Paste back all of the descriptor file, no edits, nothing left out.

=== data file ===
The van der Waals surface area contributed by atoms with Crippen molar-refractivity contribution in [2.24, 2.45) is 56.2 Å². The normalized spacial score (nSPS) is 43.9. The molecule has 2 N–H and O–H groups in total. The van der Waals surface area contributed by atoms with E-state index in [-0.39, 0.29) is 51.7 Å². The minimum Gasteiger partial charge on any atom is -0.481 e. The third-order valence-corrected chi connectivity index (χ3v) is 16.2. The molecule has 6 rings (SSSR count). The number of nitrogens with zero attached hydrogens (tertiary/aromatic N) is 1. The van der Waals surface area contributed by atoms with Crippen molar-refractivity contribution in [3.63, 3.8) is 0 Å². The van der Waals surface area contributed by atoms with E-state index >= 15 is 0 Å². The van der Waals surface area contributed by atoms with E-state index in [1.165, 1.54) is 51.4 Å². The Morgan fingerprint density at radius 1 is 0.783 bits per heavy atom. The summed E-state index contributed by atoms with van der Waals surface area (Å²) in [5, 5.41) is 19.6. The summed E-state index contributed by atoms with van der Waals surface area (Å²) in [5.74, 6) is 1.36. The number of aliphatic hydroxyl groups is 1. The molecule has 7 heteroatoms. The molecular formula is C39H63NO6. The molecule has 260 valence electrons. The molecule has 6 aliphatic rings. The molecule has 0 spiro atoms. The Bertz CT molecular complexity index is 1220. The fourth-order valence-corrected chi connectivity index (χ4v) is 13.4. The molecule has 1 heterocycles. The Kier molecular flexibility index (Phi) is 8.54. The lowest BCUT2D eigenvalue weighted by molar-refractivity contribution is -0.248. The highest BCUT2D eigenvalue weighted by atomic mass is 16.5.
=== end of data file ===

The van der Waals surface area contributed by atoms with Crippen molar-refractivity contribution in [2.24, 2.45) is 56.2 Å². The normalized spacial score (nSPS) is 43.9. The molecule has 2 N–H and O–H groups in total. The van der Waals surface area contributed by atoms with E-state index in [-0.39, 0.29) is 51.7 Å². The minimum Gasteiger partial charge on any atom is -0.481 e. The third-order valence-corrected chi connectivity index (χ3v) is 16.2. The molecule has 6 rings (SSSR count). The number of nitrogens with zero attached hydrogens (tertiary/aromatic N) is 1. The van der Waals surface area contributed by atoms with Crippen molar-refractivity contribution in [3.63, 3.8) is 0 Å². The van der Waals surface area contributed by atoms with E-state index >= 15 is 0 Å². The van der Waals surface area contributed by atoms with E-state index in [1.165, 1.54) is 51.4 Å². The Morgan fingerprint density at radius 1 is 0.783 bits per heavy atom. The summed E-state index contributed by atoms with van der Waals surface area (Å²) in [5, 5.41) is 19.6. The summed E-state index contributed by atoms with van der Waals surface area (Å²) in [5.74, 6) is 1.36. The number of aliphatic hydroxyl groups is 1. The molecule has 7 heteroatoms. The molecular formula is C39H63NO6. The molecule has 260 valence electrons. The molecule has 6 aliphatic rings. The molecule has 0 spiro atoms. The Bertz CT molecular complexity index is 1220. The fourth-order valence-corrected chi connectivity index (χ4v) is 13.4. The molecule has 1 heterocycles. The Kier molecular flexibility index (Phi) is 8.54. The lowest BCUT2D eigenvalue weighted by molar-refractivity contribution is -0.248. The highest BCUT2D eigenvalue weighted by atomic mass is 16.5.